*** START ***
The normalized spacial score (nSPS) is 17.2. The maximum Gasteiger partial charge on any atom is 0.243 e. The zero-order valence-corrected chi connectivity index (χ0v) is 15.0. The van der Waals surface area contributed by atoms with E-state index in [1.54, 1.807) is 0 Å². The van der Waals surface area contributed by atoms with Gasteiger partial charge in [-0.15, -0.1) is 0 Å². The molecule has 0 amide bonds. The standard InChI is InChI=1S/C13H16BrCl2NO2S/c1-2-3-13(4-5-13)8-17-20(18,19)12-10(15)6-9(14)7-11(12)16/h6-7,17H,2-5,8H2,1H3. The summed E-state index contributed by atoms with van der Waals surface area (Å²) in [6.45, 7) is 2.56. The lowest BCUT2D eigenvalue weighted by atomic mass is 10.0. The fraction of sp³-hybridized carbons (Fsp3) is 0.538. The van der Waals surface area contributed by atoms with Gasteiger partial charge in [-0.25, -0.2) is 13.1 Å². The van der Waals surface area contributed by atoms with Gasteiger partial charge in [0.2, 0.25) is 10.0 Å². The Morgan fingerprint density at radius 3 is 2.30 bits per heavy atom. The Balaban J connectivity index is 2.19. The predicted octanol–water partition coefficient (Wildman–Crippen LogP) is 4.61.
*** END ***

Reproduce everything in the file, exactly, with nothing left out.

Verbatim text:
The normalized spacial score (nSPS) is 17.2. The maximum Gasteiger partial charge on any atom is 0.243 e. The zero-order valence-corrected chi connectivity index (χ0v) is 15.0. The van der Waals surface area contributed by atoms with E-state index in [1.54, 1.807) is 0 Å². The van der Waals surface area contributed by atoms with Gasteiger partial charge in [-0.15, -0.1) is 0 Å². The molecule has 0 amide bonds. The standard InChI is InChI=1S/C13H16BrCl2NO2S/c1-2-3-13(4-5-13)8-17-20(18,19)12-10(15)6-9(14)7-11(12)16/h6-7,17H,2-5,8H2,1H3. The summed E-state index contributed by atoms with van der Waals surface area (Å²) in [6.45, 7) is 2.56. The lowest BCUT2D eigenvalue weighted by atomic mass is 10.0. The fraction of sp³-hybridized carbons (Fsp3) is 0.538. The van der Waals surface area contributed by atoms with Gasteiger partial charge in [-0.25, -0.2) is 13.1 Å². The van der Waals surface area contributed by atoms with Gasteiger partial charge in [0.2, 0.25) is 10.0 Å². The Morgan fingerprint density at radius 3 is 2.30 bits per heavy atom. The Balaban J connectivity index is 2.19. The predicted octanol–water partition coefficient (Wildman–Crippen LogP) is 4.61.